Re: My two color carbon
Marek, many thanks for clarification. That's very interesting
indeed. I look forward to seeing the next step,
On Oct 19, 2007, at 1:44 PM, Marek Matusz wrote:
These were made without negatives. Just various plants placed on
the sensitized plates (back exposure). The density of the plant
material is so high that it blocks a lot of light. It is typical to
have very little tonal values in this situation. To get some
tonality I was playing with scatterd light by moving plants away
from the glass. My exposures were quite long, 8 to 12 minutes.
The idea of having two different color layers of carbon on the same
plate worked quite well. Full exposure has hardened both color
layers and partial exposure only one layer, so the top layer could
be washed away. The two separate colours used are visible at the
edges. Next thing is to expose some negatives. I am hoping for
some nice duotone transitions from highlight to shadows.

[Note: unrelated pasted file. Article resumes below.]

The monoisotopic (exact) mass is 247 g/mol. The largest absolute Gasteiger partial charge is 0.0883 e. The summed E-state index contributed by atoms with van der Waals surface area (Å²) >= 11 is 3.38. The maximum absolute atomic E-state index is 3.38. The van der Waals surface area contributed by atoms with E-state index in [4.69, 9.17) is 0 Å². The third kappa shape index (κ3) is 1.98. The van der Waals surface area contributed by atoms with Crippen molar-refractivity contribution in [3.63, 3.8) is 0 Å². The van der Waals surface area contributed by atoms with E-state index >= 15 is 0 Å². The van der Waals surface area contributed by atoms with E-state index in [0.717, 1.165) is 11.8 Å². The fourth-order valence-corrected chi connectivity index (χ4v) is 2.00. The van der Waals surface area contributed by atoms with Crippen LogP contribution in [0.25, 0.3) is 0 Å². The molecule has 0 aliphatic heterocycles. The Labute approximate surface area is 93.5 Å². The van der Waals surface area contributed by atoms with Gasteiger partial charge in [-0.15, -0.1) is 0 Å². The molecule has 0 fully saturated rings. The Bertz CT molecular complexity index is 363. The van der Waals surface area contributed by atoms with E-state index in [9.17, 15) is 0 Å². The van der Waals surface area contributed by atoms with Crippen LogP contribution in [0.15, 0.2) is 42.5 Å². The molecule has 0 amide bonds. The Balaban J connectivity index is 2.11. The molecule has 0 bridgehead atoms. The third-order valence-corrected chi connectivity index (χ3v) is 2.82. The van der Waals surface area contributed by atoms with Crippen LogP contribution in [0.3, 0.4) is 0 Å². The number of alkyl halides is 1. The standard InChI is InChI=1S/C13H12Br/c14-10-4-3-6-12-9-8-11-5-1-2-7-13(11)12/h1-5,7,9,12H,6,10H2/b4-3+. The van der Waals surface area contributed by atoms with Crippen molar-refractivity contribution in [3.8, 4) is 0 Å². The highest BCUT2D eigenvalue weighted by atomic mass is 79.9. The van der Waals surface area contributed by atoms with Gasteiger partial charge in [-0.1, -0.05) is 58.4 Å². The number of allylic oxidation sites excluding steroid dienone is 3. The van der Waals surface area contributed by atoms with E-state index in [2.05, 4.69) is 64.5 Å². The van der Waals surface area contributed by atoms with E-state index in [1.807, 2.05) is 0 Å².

> Date: Fri, 19 Oct 2007 08:08:57 -0700
> From: email@example.com
> Subject: Re: My two color carbon
> To: firstname.lastname@example.org
> That reminds me, I meant to comment on your carbon prints, and thank
> you for sharing them. I found these interesting in that they didn't
> seem, to my eyes, to be as continuous-tone as the back-exposed gum
> prints on transparency film you showed a year or two ago (could it
> have been that long?). Do you think it's the thickness of the glass,
> or that the negatives aren't a similar contrast range, or is it just
> the scans that aren't picking up subtleties of tone?
> On Sep 29, 2007, at 10:54 AM, Marek Matusz wrote:
> > All,
> > Here is my work from yesterday. These are two color carbons on
> > glass, back exposure of various botanicals.
> > Marek
> > http://picasaweb.google.com/marekmatusz1/CarbonOnGlass
> > Explore the seven wonders of the world Learn more!
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